2012-08-19 — nytimes.com
Beyond the technical challenges lies resistance from unionized workers and communities worried about jobs. The ascension of robots may mean fewer jobs are created in this country, even though rising labor and transportation costs in Asia and fears of intellectual property theft are now bringing some work back to the West.
Take the cavernous solar-panel factory run by Flextronics in Milpitas, south of San Francisco. A large banner proudly proclaims "Bringing Jobs & Manufacturing Back to California!" (Right now China makes a large share of the solar panels used in this country and is automating its own industry.)
Yet in the state-of-the-art plant, where the assembly line runs 24 hours a day, seven days a week, there are robots everywhere and few human workers. All of the heavy lifting and almost all of the precise work is done by robots that string together solar cells and seal them under glass. The human workers do things like trimming excess material, threading wires and screwing a handful of fasteners into a simple frame for each panel.
Such advances in manufacturing are also beginning to transform other sectors that employ millions of workers around the world. One is distribution, where robots that zoom at the speed of the world's fastest sprinters can store, retrieve and pack goods for shipment far more efficiently than people. Robots could soon replace workers at companies like C & S Wholesale Grocers, the nation's largest grocery distributor, which has already deployed robot technology.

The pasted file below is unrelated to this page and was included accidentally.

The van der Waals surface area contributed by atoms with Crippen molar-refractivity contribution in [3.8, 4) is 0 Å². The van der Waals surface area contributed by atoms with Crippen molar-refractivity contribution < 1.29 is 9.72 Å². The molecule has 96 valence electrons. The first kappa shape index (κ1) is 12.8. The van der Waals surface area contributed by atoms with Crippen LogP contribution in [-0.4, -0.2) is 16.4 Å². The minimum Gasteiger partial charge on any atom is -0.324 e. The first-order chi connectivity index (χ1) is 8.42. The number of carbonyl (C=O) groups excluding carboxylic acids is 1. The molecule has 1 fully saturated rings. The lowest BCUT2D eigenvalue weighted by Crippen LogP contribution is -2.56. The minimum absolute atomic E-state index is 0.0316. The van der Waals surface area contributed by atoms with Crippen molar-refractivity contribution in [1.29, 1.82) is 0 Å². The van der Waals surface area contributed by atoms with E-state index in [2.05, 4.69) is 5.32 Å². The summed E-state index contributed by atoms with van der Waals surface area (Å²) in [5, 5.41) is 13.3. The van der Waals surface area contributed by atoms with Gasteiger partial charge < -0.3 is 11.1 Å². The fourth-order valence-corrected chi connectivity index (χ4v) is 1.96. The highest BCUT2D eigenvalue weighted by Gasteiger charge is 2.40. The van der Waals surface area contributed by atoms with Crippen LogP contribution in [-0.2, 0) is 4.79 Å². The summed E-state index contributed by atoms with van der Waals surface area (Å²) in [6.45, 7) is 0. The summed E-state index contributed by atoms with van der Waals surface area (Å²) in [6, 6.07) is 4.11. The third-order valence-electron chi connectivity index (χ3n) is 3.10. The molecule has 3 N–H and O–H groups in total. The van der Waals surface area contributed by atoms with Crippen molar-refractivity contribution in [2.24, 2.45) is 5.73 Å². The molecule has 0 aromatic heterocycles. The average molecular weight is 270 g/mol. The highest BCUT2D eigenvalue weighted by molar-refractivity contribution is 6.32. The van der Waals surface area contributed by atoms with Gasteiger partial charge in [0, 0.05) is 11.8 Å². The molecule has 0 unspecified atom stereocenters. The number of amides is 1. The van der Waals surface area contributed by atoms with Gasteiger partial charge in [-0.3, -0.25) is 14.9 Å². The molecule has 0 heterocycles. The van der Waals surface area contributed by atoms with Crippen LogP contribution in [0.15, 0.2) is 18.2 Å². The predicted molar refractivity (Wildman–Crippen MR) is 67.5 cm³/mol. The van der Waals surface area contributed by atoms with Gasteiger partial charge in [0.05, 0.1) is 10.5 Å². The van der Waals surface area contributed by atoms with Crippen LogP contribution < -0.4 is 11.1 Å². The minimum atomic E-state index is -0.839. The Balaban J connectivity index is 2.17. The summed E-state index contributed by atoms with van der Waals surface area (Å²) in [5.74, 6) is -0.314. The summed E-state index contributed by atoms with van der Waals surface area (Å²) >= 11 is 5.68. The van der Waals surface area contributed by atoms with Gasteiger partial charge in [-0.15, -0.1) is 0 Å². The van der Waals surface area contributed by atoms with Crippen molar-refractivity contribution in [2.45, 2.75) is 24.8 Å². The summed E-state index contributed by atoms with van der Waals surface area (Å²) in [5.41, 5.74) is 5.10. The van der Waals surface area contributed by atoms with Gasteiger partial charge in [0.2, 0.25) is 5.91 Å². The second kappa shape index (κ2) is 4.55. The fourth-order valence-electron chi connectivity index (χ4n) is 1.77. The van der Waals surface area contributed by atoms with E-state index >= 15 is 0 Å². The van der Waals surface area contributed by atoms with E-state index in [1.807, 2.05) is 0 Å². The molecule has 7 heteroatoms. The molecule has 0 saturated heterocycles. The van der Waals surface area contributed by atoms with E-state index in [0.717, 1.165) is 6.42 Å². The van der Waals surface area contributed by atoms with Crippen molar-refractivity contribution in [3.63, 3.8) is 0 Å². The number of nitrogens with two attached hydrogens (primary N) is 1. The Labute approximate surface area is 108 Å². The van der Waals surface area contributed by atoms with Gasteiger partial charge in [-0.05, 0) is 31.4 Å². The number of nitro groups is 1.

Rapid improvement in vision and touch technologies is putting a wide array of manual jobs within the abilities of robots. For example, Boeing's wide-body commercial jets are now riveted automatically by giant machines that move rapidly and precisely over the skin of the planes. Even with these machines, the company said it struggles to find enough workers to make its new 787 aircraft. Rather, the machines offer significant increases in precision and are safer for workers.
Witness the factory of Tesla Motors, which recently began manufacturing the Tesla S, a luxury sedan, in Fremont, Calif., on the edge of Silicon Valley... Its fast-moving robots, bright Tesla red, each has a single arm with multiple joints. Most of them are imposing, 8 to 10 feet tall, giving them a slightly menacing "Terminator" quality.
But the arms seem eerily human when they reach over to a stand and change their "hand" to perform a different task. While the many robots in auto factories typically perform only one function, in the new Tesla factory a robot might do up to four: welding, riveting, bonding and installing a component.
As many as eight robots perform a ballet around each vehicle as it stops at each station along the line for just five minutes. Ultimately as many as 83 cars a day -- roughly 20,000 are planned for the first year -- will be produced at the factory. When the company adds a sport utility vehicle next year, it will be built on the same assembly line, once the robots are reprogrammed.
Tesla's factory is tiny but represents a significant bet on flexible robots, one that could be a model for the industry. And others are already thinking bigger.
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